Canada, Step Up on NAFTA Talks, Says US Agriculture Secretary | Global Trade Magazine
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  January 10th, 2018 | Written by

Canada, Step Up on NAFTA Talks, Says US Agriculture Secretary

Perdue Slams Negotiating Partners for Resisting Changes to Deal

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  • Perdue: “To get a deal, we need all sides to seriously roll up their sleeves and get to work.”
  • Perdue: The US has “put a number of proposals on the table to modernize NAFTA.”
  • The US enjoys a $400 million annual surplus in dairy trade with Canada.

US Agriculture Secretary Sonny Perdue took a jab at Canadian negotiators, suggesting they were not aimed at concluding NAFTA talks successfully.

In comments at the American Farm Bureau Federation’s 2018 Annual Convention in Nashville on Monday, Perdue spoke about the importance of trade to US agriculture and the priority of successful NAFTA negotiations.

“To get a deal, we need all sides to seriously roll up their sleeves and get to work,” Perdue said. “We have put a number of proposals on the table to modernize NAFTA, and critically for agriculture, to address key sectors left out of the original agreement – dairy and poultry tariffs in Canada. Now, we want to see our negotiating partners step up and engage so we can get the deal done.”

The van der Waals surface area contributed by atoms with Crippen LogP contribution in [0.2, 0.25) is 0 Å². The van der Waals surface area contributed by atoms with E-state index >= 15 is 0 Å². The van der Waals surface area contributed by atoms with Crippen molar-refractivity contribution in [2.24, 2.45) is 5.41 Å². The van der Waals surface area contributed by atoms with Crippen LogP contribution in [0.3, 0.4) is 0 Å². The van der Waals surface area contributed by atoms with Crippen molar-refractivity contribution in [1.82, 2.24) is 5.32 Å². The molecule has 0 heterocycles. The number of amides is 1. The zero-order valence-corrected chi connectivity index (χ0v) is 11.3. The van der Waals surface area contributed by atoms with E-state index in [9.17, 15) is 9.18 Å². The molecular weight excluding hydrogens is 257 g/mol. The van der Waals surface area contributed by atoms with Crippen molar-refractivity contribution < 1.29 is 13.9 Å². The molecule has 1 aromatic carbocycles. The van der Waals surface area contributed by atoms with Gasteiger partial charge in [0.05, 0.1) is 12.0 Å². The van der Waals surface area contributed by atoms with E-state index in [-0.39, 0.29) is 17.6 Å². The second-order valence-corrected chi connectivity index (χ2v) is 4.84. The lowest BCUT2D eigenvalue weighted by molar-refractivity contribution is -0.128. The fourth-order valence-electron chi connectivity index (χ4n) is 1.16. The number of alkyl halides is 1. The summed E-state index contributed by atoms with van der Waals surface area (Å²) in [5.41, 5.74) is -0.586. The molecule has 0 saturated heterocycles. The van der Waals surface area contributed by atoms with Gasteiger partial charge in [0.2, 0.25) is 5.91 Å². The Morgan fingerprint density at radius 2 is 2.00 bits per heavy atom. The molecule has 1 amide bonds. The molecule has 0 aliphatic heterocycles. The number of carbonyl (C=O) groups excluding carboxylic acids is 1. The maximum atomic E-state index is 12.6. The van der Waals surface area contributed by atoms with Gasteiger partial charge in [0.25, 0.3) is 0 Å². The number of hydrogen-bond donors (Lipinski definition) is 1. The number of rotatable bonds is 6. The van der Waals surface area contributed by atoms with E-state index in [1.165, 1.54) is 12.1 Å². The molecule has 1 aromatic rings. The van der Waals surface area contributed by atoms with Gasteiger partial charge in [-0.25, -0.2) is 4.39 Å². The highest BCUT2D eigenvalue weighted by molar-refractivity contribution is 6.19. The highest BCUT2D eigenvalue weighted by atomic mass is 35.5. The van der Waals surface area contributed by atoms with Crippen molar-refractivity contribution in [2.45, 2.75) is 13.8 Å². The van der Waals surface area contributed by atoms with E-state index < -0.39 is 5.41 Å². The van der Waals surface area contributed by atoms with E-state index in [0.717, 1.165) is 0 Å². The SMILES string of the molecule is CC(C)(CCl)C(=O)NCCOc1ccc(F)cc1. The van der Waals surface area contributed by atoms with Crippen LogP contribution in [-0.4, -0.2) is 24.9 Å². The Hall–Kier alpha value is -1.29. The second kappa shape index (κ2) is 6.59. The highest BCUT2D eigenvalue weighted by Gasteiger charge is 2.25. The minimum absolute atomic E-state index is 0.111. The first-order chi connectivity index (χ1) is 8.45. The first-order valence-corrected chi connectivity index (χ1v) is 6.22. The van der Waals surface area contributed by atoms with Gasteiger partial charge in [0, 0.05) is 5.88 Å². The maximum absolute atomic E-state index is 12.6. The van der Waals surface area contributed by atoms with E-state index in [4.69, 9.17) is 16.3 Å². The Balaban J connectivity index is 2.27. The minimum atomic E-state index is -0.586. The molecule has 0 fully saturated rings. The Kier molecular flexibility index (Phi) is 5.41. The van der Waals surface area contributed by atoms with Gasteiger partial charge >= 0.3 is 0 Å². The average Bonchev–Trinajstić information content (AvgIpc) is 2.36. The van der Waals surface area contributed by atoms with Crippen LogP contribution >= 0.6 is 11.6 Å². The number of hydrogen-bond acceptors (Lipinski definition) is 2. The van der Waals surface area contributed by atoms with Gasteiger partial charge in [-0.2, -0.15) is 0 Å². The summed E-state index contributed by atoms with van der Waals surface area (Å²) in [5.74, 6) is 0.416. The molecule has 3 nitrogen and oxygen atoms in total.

Dairy and poultry are two of the areas targeted by US NAFTA negotiators as requiring reform. The US dairy industry has long complained about at Canada’s protectionist regime for milk and cheese and President Donald Trump, early in his administration blasted the Canadians, claiming they were putting dairy farmers in Wisconsin and New York “out of business.”

This, despite the fact the US enjoys a $400 million annual surplus in dairy trade with Canada and Trump administration policy holds that bilateral trade balances are the key measure of success or failure. The US has enjoyed a growing surplus in agricultural trade with Canada and Mexico since NAFTA came on the books in 1994.

US trade negotiators have previously expressed disappointment in their perceived resistance by Mexico and Canada to updating the North American Free Trade Agreement. The latter two, for their part,

have complained that many US proposals are non-starters. The main US aim in the talks, US Trade Representative Robert Lighthizer has said, is to reduce trade deficits with its two NAFTA partners. Trump has repeatedly threatened to leave the FTA, causing increased tensions in the trade talks.

NAFTA negotiations are scheduled for a sixth round later this month in Montreal.


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